Training as a A Multi-Sport Athlete
At 45 years old, I consider myself a recreational multi-sport athlete and my happy place is when I’m moving outdoors.
From flamenco to cycling to running and swimming, most of my life I’ve enjoyed training hard for big events. After taking a hiatus to raise four children and operate three restaurants and a bar, I’ve returned to pursuing my athletic interests with a vigor.
In April 2021, I signed up to climb the Grand Teton. Although I climbed growing up, I wouldn’t consider myself a “climber”. So, I checked out the Exum Guides’ website for tips on training and first discovered Samsara. Utilizing the resources available in Basecamp, I climbed the Grand and felt great. So, I set a goal for the following year: climb the Grand in one day.
Most of my adult life, my motivation to train stemmed from preparing for specific athletic events. My training schedule was characterized by a pattern of “train, peak, recover, repeat” as opposed to consistency. But since I joined the Samsara Athlete Team in the fall of 2021, I’ve been reflecting on who I am as an athlete and something has shifted.
Embracing the 'Forever Training Plan'
I’ve moved away from an event-driven, sport-specific training approach to a schedule that keeps me fit and ready to tackle any adventure that comes my way. This summer, I put my new training approach to the test. Applying the ‘forever training plan’ mentality as opposed to sport-specific training, I accomplished a variety of athletic goals while feeling great and not getting injured – including summitting five peaks, running a half-marathon and completing some epic open water swims.
Training this way allows me to build endurance and strength while keeping me nimble and flexible enough to do different modalities without overtraining. One of my main goals this year was to train consistently – which paid off! A couple weeks after recovering from Covid, I climbed the Grand, aware that I might not feel well enough to summit.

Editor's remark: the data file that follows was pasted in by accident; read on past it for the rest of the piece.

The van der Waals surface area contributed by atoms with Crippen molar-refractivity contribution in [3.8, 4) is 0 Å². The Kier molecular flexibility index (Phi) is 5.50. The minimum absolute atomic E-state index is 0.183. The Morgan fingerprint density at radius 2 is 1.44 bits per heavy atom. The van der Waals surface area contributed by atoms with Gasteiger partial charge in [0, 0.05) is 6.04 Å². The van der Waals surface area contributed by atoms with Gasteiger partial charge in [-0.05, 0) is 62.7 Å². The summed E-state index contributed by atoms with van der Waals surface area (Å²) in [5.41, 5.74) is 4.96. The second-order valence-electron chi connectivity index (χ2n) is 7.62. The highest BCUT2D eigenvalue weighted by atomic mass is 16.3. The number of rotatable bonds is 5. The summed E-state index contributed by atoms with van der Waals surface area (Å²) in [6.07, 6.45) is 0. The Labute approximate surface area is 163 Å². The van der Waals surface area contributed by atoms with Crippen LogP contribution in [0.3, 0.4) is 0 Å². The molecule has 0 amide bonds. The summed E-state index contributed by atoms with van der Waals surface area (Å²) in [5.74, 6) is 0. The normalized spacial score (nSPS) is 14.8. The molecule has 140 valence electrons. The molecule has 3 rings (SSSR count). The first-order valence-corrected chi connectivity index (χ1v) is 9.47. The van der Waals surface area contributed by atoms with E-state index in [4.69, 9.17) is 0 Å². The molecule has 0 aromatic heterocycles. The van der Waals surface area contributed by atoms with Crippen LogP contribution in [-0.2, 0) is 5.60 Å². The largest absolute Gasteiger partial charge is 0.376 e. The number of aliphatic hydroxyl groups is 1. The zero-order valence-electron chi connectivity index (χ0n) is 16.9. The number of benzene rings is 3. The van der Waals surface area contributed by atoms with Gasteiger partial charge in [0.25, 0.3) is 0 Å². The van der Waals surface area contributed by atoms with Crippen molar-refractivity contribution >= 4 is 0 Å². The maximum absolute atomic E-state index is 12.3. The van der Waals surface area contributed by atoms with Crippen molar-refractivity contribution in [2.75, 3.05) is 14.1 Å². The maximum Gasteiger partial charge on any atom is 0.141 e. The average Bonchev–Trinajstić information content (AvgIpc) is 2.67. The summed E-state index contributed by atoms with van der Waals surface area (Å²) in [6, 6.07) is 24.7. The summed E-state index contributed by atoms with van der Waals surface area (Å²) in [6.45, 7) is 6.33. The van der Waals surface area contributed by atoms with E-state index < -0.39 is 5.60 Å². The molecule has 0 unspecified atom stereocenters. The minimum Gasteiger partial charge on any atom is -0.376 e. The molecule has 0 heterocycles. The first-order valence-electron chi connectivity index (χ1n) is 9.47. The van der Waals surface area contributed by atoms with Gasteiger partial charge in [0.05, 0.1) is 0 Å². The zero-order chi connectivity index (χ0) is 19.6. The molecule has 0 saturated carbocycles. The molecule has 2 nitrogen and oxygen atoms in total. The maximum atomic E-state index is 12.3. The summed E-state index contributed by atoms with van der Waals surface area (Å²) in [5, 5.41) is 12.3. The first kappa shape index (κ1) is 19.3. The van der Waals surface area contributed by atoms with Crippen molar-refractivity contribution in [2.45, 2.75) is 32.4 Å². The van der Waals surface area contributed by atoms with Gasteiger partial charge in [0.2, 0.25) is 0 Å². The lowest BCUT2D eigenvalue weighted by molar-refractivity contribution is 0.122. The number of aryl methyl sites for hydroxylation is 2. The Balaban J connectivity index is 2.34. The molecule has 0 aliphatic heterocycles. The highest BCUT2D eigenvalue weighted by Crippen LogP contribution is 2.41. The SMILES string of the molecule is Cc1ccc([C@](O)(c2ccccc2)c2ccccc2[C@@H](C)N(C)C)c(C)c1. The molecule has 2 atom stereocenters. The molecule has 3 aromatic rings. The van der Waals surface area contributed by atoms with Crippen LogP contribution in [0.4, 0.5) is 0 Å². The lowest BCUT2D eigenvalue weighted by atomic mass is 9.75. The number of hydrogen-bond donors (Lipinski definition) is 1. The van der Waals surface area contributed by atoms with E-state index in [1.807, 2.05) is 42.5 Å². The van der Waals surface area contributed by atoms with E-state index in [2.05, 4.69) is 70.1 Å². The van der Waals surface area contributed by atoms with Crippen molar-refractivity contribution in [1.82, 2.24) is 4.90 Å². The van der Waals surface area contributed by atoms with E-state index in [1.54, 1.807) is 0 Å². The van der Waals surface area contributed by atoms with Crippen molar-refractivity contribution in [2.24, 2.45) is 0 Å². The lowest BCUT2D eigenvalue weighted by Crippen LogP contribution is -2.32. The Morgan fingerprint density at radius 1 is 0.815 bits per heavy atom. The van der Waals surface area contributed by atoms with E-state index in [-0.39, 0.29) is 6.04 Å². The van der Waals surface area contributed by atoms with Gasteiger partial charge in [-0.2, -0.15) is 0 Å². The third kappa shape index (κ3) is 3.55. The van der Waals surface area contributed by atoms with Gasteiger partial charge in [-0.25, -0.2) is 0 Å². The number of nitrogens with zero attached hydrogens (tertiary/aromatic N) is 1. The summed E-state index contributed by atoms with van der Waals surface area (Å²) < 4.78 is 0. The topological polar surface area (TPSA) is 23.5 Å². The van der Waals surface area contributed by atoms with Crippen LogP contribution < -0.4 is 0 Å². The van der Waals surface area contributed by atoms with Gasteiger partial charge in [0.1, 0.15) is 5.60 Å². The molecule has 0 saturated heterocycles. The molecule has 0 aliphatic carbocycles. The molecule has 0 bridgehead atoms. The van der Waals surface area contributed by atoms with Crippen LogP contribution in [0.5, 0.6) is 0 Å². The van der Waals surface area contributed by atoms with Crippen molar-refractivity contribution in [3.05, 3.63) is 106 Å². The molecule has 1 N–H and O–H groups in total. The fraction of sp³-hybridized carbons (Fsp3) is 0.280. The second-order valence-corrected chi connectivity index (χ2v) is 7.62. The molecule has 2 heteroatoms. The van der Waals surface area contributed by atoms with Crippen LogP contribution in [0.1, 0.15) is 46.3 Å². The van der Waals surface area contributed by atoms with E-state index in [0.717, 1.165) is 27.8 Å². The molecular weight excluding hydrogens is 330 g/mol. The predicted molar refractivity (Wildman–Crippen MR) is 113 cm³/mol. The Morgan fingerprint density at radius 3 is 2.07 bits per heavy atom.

But as I went up, I felt good – my endurance was there and I was moving even better than the year before. Right below the summit, my guide offered the option to go up and straddle “the horse” feature at almost 14,000 feet. Although I’m not a climber, at that moment I felt the power and athleticism of my training come through.
A Holistic Approach to Athleticism
I wonder whether this is the fittest I have been in my life. I don’t know how to measure that, but I do know that being part of the Samsara Athlete program has elevated my athleticism. Instead of training limbs to perform a specific modality (like arms for swimming or legs for biking), I’ve become aware of how my whole body moves as one.
This awareness got me through a rough start while swimming the Bridge to Bridge race this summer. Five minutes into the 10K race after starting off too fast, I began overheating and snapped my goggles. Frazzled, I took a minute to collect myself and continue by focusing on my movement – specifically, better coordinating my kicks and strokes with proper, mindful breathing and whole body awareness. I was able to make up for lost time and finished strong, swimming one of my best crossings to date.
Being super connected with my body as a whole is how l feel now while performing any athletic activity. This connection to movement is fulfilling and has improved my overall performance.